Lawmakers are again trying to tackle auto insurance reform and lower rates for motorists.

The bills won approval from the Republican-controlled Senate today. Supporters says the bills would reduce auto insurance rates in Michigan by providing drivers more coverage choices, crack down on fraud and lawsuit abuse, and reduce inflated medical costs. The measures would let drivers purchase no personal injury protection coverage if they have other qualifying health insurance, or choose up to $250,000 in benefits unless insurers offer higher amounts. The legislation also would curb medical providers' ability to bill car insurers much more for care than health insurers pay. Democrats criticize the legislation for not mandating rate reductions or prohibiting the use of discriminatory non-driving factors in setting rates. The only estimated reduction that's guaranteed is the end of the Michigan Catastrophic Claims Association (MCCA), whose annual fee would be reduced from the current level of $192 per vehicle to $40. Republicans say that unique fee assessed on Michigan drivers would be slashed and insurers with lower costs would have to cut personal injury protection rates to appease regulators and stay competitive.

Republican Senator Lana Theis chairs the Senate Insurance and Banking Committee, which unveiled the plan this morning after four months of public hearings and testimony. The Brighton Township Republican said the committee took a methodical approach to developing the plan, garnering feedback and insight from a wide range of knowledgeable and experienced stakeholders to better understand the problems and define solutions. She noted auto insurers pay significantly more to hospitals and other health care providers than other insurers do for the same care, by upwards of 400%. The reform would reduce these out-of-control medical costs by ending the practice through cost parity. Theis says the committee, and the Senate in general, has been focused on finding a real, impactful solution to lowering auto insurance rates in the state. She added this “has been a uniting effort, bringing together legislators and citizens of differing backgrounds, because it doesn’t matter where a person lives, what they do, how much they earn, or what affiliation they have — everyone is paying too much for auto insurance and we are together in lowering our rates.”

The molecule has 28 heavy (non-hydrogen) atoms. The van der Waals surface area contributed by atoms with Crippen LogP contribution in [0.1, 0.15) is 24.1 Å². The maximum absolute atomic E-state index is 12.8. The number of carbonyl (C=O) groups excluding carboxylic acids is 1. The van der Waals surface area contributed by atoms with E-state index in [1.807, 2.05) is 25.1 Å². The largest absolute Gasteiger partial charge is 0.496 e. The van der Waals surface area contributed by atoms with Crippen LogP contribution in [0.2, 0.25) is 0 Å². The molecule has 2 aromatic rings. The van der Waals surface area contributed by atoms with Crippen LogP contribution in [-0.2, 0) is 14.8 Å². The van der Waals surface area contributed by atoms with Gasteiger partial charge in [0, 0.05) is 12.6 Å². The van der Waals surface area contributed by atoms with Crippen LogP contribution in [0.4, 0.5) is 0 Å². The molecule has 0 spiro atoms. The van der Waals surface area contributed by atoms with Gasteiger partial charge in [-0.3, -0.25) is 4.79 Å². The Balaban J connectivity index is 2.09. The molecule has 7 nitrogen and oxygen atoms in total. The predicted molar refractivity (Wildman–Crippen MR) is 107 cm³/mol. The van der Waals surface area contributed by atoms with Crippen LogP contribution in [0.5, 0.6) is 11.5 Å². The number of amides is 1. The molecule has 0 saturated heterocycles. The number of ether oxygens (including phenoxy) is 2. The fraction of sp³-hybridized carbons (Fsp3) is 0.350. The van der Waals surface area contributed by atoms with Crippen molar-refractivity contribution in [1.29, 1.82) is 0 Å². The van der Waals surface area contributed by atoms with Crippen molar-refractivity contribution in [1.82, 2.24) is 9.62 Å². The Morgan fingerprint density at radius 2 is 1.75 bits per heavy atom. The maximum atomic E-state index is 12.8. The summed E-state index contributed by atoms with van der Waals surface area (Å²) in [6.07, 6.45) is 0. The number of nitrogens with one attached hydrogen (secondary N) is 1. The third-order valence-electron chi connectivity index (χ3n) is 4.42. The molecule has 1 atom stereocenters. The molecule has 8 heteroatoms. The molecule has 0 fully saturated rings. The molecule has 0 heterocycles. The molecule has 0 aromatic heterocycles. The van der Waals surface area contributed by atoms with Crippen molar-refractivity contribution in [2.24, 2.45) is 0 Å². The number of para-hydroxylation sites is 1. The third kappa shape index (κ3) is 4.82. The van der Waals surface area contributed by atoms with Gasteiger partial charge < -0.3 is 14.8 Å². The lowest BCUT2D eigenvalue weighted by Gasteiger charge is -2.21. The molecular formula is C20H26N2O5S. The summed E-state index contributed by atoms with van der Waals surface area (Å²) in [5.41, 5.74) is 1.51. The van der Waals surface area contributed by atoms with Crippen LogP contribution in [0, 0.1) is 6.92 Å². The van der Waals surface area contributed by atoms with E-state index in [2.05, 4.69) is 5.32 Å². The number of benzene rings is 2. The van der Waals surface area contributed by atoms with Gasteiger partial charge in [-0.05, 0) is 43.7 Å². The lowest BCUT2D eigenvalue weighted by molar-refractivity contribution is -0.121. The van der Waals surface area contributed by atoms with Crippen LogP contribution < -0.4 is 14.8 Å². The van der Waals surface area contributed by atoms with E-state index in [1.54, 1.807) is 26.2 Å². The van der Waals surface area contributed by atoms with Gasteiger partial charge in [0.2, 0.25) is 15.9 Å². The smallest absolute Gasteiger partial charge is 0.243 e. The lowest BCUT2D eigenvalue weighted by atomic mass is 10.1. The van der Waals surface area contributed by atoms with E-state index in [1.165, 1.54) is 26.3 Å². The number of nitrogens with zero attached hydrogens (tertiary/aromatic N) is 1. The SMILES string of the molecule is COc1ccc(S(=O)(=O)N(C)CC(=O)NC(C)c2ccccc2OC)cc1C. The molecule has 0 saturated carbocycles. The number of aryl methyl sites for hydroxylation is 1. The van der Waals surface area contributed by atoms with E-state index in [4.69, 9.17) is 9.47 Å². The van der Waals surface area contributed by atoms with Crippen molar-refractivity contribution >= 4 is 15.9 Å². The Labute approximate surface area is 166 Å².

Efforts to change the no-fault auto insurance system have failed in the past. According to an October 2018 report, Michigan drivers pay the highest auto insurance rates in the country — 83% higher than the national average. A recent University of Michigan study also said that auto insurance rates are unaffordable in 97% of the state’s ZIP codes. The bills won passage from the Republican-controlled Senate on a largely party-line vote today. They move to the GOP-led House for consideration next.

Gov. Gretchen Whitmer is threatening to veto Senate-passed auto insurance legislation if it gets to her desk in its current form. The Democrat said Tuesday the bill headed toward the House "creates more problems than it solves." Whitmer says the legislation "preserves a corrupt system where insurance companies are allowed to unfairly discriminate in setting rates and the only cuts it guarantees are to drivers' coverage." (JM)